Friday, September 30, 2011

31 Days of a Handmade Home

Click here to view all of my 31 Days Project

Week 1:

01 - Destinations Sign
02 - A Morning Without Coffee Sign
03 - Butterfly Mobile
04 - Adhesive Felt Pumpkins
05 - Snakes on a Wreath
06 - Coin Art
07 - Halloween Costumes - Kids

Week 2:

08 - Halloween Costumes - Adults
09 - Alis Volat Propriis Sign
10 - Wax paper Stained Glass
11 - Upcycle: Curtain Hooks to Magazine Rack
12 - The Best Laid Plans
13 - Upcycle: Torn Jeans to Girl's Dress
14 - Upcycle: Stained Dress to Skirt

Week 3:

15 - Curtains, Fort, and Monkey Bars
16 - Chandelier Redo
17 - Fairy Bedroom
18 - Halloween Costumes - Kid's Viking
19 - Hot Glue Faux Candles
20 - A New World (Map)
21 - Give Thanks Ornament

22 - Fish Tank: Primered
23 - Tissue Paper Stained Glass
24 - A New Light
25 - Fish Tank: Painted
26 - Pantry Can Rack
27 - Cupcakes and a Fail
28 - Halloween Costumes: Zombie

29 - Be a Fruit Loop
30 - Halloween Costumes: Alice in Wonderland
31 - Double String Beaded Necklace

Have you heard about the 31 Days? It's being hosted by The Nester (though I heard about it from The Inspired Room). The idea is very simple, you just blog about something for 31 days in a row, or all of October. If you've ever done a photo 365 or something similar I'm sure you know this can be a challenge to keep on top of but that it's also a great motivator.

SO, I've decided to do it! I'm a little nervous (ok, a lot nervous) but it's going to be fun. So what am I blogging about for 31 days? A Handmade Home. It's what I do anyway but the challenge is going to be 31 days. In a row. No gaps. So Exciting!

I hope you'll join me and come back to see what we're up to because it's going to be fun (and any encouragement will be appreciated!). I have a list of 50-60 items I can use, some big some small. Why 50-60 for 31 days? Because some days I'm going to be working on the big stuff that takes multiple days and I'll need smaller things that are easy and I can still get done. And also because I don't know what my life will be busy with on any particular day and this will give me a ton of flexibility since I can pick from a large list. 'Cause let's face it, life with a husband, 5 kids, 7 pets and just life requires flexibility.

And just a reminder since there are several new readers, Turning Stones is also on Facebook if you'd like to follow along there at all.

Thursday, September 29, 2011

Comments and Emails

I LOVE your comments and I appreciate the hell out of them. I do. And I would love to tell you how much :) I always read the comments and if you have a blog I go and look at that too. But if you don't have an email attached to your profile I can't respond to your thoughtful comments.

Not sure how? I'm not sure how it works on Wordpress, etc but on Blogger it's really easy.

On your dashboard just click Edit Profile

Check the box to show your email in your profile and choose where you want that mail to go.

And save. Easy peasy done. Because I really would love to be able to tell you how much I appreciate your thoughtful comments that mean so much to me.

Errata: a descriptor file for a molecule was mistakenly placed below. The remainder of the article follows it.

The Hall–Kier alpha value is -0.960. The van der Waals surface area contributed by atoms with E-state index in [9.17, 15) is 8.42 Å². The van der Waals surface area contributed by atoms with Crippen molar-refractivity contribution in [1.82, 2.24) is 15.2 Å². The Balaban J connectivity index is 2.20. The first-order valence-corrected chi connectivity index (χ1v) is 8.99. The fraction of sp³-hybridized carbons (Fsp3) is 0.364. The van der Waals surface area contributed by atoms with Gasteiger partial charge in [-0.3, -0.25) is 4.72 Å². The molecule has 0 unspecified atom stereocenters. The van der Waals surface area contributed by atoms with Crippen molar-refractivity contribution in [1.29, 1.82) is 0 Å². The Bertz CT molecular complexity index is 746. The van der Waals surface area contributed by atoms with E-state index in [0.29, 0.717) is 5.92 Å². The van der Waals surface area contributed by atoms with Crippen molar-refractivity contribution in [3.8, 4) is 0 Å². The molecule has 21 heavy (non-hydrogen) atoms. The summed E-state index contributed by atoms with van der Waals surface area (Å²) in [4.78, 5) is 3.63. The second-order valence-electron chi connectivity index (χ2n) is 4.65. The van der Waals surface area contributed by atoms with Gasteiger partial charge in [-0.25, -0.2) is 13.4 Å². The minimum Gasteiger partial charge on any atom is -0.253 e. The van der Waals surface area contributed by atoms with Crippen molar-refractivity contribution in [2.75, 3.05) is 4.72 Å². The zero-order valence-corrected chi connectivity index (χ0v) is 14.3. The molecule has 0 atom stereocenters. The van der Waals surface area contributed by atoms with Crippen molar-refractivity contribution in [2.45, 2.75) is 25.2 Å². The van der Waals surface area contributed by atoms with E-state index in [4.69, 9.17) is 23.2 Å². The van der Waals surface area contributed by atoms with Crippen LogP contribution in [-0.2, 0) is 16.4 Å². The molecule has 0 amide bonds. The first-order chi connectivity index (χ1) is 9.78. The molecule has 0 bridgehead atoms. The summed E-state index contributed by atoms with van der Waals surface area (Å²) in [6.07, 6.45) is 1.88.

The Importance of Art for Kids

I cannot express enough how important I think art is to children. Even the littlest of projects may stay in a child's mind forever and help shape the person that they will become. My grandmother was a very artistic and creative woman and started in early teaching us kids to love it too. She enrolled me in my first sewing class, helped us make enamels, taught me how to twist wire for jewelry and make coils (like this) and was always such an inspiration. Her home was very colorful and expressive and filled with interesting things for the kids and adults to find fascination in. She also gave me my first copy of Anne of Green Gables and helped cement my love of reading. I can only hope to instill in my children all of the gifts that she gave to me.

Below are a couple of the projects she helped me with. They created memories that I will never forget and, while they just seemed like fun at the time, it started a love of art that I'll always have.

Age 11: (I wasn't really this talented at enamels. My grandmother helped me quite a bit to recreate a drawing that Little-Little and I had made for her.)

Age 10: (My older sister used to draw this all the time and I wanted to recreate it as an enamel. Like the 80's ponytail?)

Age 7: (This was an exercise in perspective. I made this picture with the assumption that I was laying on the ground with the flower in front of my face and the houses off in the distance. My older sister made endless fun of me for thinking that flowers could be bigger than houses...)

After the kids went to bed last night I grabbed a level and a hammer started changing the art wall around to include my childhood enamels.

I added the canvases the kids made with punches this spring and the enamels I made when I was small (before we found out that the enamel powder had lead in it and they stopped letting me use it. boo). It also brings more blue to the top of the wall and it seems to make the chairs match everything better.

What kind of projects do you do with your kids/grandkids/nephews/nieces?

Monday, September 26, 2011

Teal and Zebra Chairs